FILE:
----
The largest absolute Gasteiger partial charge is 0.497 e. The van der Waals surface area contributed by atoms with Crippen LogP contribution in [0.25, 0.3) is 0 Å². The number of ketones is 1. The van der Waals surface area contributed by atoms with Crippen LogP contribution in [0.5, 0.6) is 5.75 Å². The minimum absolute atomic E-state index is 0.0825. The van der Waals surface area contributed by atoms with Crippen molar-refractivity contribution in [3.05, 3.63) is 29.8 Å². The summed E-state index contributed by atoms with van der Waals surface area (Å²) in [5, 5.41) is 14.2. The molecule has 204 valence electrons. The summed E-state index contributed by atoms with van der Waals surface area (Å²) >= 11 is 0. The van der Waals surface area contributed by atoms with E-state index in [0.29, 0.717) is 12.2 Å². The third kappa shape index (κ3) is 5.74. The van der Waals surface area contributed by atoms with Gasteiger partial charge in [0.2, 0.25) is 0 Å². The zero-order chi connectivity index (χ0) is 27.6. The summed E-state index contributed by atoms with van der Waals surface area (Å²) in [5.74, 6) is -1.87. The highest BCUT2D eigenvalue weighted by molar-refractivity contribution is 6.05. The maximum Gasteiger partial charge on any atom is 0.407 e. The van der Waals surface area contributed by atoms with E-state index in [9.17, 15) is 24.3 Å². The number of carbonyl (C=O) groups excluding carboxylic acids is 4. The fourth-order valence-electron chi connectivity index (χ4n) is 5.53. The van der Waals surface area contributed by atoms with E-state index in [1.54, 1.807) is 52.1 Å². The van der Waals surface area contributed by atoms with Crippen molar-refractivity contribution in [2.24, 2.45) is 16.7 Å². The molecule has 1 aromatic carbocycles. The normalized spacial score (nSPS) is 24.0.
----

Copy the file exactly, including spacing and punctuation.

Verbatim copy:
The largest absolute Gasteiger partial charge is 0.497 e. The van der Waals surface area contributed by atoms with Crippen LogP contribution in [0.25, 0.3) is 0 Å². The number of ketones is 1. The van der Waals surface area contributed by atoms with Crippen LogP contribution in [0.5, 0.6) is 5.75 Å². The minimum absolute atomic E-state index is 0.0825. The van der Waals surface area contributed by atoms with Crippen molar-refractivity contribution in [3.05, 3.63) is 29.8 Å². The summed E-state index contributed by atoms with van der Waals surface area (Å²) in [5, 5.41) is 14.2. The molecule has 204 valence electrons. The summed E-state index contributed by atoms with van der Waals surface area (Å²) >= 11 is 0. The van der Waals surface area contributed by atoms with E-state index in [0.29, 0.717) is 12.2 Å². The third kappa shape index (κ3) is 5.74. The van der Waals surface area contributed by atoms with Gasteiger partial charge in [0.2, 0.25) is 0 Å². The zero-order chi connectivity index (χ0) is 27.6. The summed E-state index contributed by atoms with van der Waals surface area (Å²) in [5.74, 6) is -1.87. The highest BCUT2D eigenvalue weighted by molar-refractivity contribution is 6.05. The maximum Gasteiger partial charge on any atom is 0.407 e. The van der Waals surface area contributed by atoms with E-state index in [9.17, 15) is 24.3 Å². The number of carbonyl (C=O) groups excluding carboxylic acids is 4. The fourth-order valence-electron chi connectivity index (χ4n) is 5.53. The van der Waals surface area contributed by atoms with E-state index in [1.54, 1.807) is 52.1 Å². The van der Waals surface area contributed by atoms with Crippen molar-refractivity contribution in [2.24, 2.45) is 16.7 Å². The molecule has 1 aromatic carbocycles. The normalized spacial score (nSPS) is 24.0.